Still, what endures for me is the memory of the dancers and their skills – approaching transcendence in their fluency and articulation, as well as conveying incredibly layered and interactive meanings both in individual and concerted movement and gesture. Assisted by the flowing effect of Tracy Grant-Lord’s costumes, the characters’ bodies enacted eloquent and atmospheric chiaroscuro play between clarity and concealment, whose visual tensions everywhere enhanced the power of the story-telling. While readily feeling the power of presence of the two principal name-character dancers, Carl Tolentino as Orpheus and Chrissy Kokiri as Euridice, I was equally taken with the individual characterisations of their colleagues (see below), even if, towards the end I thought the distinctiveness of their movements lost a little of their cutting edge through repetition (perhaps I was the one who was tired by this time, trying to make better sense of the cornucopia of stage incident!).

Full credit, then to this company of dancers who supported the efforts of the two leads already mentioned – Katie Rudd, Sean McDonald, Lucy Marinkovich, Eddie Elliott, Bree Timms, Toa Paranihi and Oliver Carruthers – as well as to the dedicated work of the local “movement chorus” (all of whom were volunteers). Enabling Tracy-Lord-Grant’s costumes and John Verryt’s inventive settings to display their full effect was the atmospheric lighting of Nik Janiurek, whose stated purpose was keeping “the flow of light across the stage” in accord with Orpheus’music. Michael Parmenter’s engaging choreography did the rest in tandem with his dancers’ and musicians’ focused efforts.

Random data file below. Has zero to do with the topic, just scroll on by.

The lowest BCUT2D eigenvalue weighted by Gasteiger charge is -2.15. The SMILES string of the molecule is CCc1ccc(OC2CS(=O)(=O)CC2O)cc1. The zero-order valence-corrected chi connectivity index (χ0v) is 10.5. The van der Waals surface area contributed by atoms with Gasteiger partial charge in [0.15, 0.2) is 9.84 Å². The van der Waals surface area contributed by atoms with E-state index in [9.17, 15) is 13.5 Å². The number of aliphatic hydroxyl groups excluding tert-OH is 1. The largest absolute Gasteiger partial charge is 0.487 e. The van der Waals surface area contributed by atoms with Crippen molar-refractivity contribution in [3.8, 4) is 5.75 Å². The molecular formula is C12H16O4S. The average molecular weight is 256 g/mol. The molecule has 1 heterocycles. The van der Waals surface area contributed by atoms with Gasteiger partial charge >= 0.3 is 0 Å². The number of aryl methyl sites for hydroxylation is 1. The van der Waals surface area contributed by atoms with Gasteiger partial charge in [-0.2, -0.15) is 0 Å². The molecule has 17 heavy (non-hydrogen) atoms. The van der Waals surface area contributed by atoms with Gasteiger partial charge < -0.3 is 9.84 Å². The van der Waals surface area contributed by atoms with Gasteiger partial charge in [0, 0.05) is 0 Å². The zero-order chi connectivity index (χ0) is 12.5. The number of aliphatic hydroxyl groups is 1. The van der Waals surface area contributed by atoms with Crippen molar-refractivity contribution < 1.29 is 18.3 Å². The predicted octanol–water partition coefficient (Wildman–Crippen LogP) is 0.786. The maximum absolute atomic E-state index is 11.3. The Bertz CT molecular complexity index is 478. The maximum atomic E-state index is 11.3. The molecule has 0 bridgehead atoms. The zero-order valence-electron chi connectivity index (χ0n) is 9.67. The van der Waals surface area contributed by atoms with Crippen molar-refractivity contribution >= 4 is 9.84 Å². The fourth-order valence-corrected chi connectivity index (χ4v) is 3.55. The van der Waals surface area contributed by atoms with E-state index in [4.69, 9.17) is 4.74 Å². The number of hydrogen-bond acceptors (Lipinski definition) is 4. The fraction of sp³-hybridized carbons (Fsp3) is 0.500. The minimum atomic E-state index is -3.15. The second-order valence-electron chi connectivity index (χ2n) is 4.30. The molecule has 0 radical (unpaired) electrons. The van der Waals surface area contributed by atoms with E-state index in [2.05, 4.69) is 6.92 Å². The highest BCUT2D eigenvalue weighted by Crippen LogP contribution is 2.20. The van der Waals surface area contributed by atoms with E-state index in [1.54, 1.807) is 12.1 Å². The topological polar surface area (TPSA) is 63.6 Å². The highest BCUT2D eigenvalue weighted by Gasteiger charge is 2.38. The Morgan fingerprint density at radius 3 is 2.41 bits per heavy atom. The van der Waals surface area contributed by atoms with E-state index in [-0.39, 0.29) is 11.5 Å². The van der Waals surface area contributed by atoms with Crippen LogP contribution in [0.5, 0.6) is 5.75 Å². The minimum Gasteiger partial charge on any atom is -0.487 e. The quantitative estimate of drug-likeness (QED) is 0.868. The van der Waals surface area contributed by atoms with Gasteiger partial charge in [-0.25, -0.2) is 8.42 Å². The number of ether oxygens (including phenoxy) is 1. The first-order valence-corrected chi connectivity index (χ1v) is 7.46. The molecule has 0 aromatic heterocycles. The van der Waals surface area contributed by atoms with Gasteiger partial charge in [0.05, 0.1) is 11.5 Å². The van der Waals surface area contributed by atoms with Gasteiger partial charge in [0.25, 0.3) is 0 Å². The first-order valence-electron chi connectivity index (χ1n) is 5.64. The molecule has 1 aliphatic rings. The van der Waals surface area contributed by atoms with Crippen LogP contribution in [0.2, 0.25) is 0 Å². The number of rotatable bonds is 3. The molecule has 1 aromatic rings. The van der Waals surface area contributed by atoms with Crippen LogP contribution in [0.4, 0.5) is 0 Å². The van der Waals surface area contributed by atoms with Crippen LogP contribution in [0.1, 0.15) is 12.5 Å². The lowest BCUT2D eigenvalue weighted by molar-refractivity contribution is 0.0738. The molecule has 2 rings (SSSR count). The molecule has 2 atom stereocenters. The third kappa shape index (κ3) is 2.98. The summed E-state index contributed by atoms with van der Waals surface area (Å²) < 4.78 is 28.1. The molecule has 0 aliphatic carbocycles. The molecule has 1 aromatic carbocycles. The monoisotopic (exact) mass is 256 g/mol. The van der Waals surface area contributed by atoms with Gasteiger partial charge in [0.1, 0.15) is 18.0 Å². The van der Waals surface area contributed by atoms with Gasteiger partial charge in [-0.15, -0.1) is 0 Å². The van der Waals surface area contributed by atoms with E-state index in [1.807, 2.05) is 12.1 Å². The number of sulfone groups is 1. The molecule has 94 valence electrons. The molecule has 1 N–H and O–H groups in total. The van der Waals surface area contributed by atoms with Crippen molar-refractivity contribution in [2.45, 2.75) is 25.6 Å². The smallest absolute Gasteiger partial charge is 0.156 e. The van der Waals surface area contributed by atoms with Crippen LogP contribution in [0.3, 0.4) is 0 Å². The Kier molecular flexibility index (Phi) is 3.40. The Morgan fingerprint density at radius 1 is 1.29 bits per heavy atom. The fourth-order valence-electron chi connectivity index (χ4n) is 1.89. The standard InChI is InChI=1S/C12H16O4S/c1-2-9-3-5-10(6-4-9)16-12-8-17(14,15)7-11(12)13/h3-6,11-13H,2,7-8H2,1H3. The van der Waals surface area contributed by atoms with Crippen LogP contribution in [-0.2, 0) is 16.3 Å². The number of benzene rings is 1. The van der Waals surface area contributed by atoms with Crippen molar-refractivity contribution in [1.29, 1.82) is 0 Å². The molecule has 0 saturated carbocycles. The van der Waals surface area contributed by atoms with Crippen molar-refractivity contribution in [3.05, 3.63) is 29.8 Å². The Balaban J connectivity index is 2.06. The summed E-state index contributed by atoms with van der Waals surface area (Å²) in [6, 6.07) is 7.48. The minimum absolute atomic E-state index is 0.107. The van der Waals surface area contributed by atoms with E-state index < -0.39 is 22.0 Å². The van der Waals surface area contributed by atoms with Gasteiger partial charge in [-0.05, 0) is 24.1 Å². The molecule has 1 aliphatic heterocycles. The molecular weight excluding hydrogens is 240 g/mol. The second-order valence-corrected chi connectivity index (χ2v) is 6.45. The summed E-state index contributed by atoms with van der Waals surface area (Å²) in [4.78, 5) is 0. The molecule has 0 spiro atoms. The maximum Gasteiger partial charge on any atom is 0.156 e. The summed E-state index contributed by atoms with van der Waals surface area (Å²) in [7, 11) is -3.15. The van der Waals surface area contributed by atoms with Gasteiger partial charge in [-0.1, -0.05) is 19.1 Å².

No one work of art will reveal all of its secrets in one encounter or during one performance – and the subjective nature of any one critical response is a moveable feast when put against others’ reactions. Michael Parmenter’s creation, I freely admit, took me by surprise in its range and scope of expression, by turns striking things truly home and taking me into places where I felt some confusion – all of which leads me towards expressing the hope that it might be re-staged at some time in the near future, and that certain aspects of the presentation might come to seem clearer in their overall purpose. Parmenter himself admitted that not every theatrical image in the work was “a complete success” in response to a more-than-usually dismissive reaction from another review quarter – but so much of “Orpheus” was, I thought, powerful, innovative and challenging theatre, deserving to be thought and rethought about. It’s certainly a theatrical experience to which I doubt whether anybody could remain indifferent.

Artistic Director and Choreographer – Michael Parmenter (and the Company)